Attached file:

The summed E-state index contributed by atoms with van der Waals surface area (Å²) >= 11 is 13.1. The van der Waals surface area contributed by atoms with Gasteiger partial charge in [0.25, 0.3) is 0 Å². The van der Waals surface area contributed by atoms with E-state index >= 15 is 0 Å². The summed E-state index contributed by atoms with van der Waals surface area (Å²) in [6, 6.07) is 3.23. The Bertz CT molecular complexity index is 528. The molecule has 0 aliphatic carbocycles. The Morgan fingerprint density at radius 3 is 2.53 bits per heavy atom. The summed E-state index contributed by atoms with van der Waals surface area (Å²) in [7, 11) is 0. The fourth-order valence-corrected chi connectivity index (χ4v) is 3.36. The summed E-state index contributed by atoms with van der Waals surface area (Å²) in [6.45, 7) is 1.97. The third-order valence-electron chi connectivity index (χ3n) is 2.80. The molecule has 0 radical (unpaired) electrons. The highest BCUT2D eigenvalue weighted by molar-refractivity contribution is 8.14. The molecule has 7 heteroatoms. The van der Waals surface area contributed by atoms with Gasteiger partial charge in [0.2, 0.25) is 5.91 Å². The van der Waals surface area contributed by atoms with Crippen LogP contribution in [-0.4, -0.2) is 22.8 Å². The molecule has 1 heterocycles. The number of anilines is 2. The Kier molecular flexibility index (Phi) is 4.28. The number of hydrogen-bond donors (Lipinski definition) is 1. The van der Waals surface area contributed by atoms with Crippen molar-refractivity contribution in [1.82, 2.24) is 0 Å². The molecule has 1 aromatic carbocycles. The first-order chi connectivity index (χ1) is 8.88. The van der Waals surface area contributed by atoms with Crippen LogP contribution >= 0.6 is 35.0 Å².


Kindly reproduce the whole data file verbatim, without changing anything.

The summed E-state index contributed by atoms with van der Waals surface area (Å²) >= 11 is 13.1. The van der Waals surface area contributed by atoms with Gasteiger partial charge in [0.25, 0.3) is 0 Å². The van der Waals surface area contributed by atoms with E-state index >= 15 is 0 Å². The summed E-state index contributed by atoms with van der Waals surface area (Å²) in [6, 6.07) is 3.23. The Bertz CT molecular complexity index is 528. The molecule has 0 aliphatic carbocycles. The Morgan fingerprint density at radius 3 is 2.53 bits per heavy atom. The summed E-state index contributed by atoms with van der Waals surface area (Å²) in [7, 11) is 0. The fourth-order valence-corrected chi connectivity index (χ4v) is 3.36. The summed E-state index contributed by atoms with van der Waals surface area (Å²) in [6.45, 7) is 1.97. The third-order valence-electron chi connectivity index (χ3n) is 2.80. The molecule has 0 radical (unpaired) electrons. The highest BCUT2D eigenvalue weighted by molar-refractivity contribution is 8.14. The molecule has 7 heteroatoms. The van der Waals surface area contributed by atoms with Gasteiger partial charge in [0.2, 0.25) is 5.91 Å². The van der Waals surface area contributed by atoms with Crippen LogP contribution in [-0.4, -0.2) is 22.8 Å². The molecule has 1 heterocycles. The number of anilines is 2. The Kier molecular flexibility index (Phi) is 4.28. The number of hydrogen-bond donors (Lipinski definition) is 1. The van der Waals surface area contributed by atoms with Crippen molar-refractivity contribution in [1.82, 2.24) is 0 Å². The molecule has 1 aromatic carbocycles. The first-order chi connectivity index (χ1) is 8.88. The van der Waals surface area contributed by atoms with Crippen LogP contribution >= 0.6 is 35.0 Å².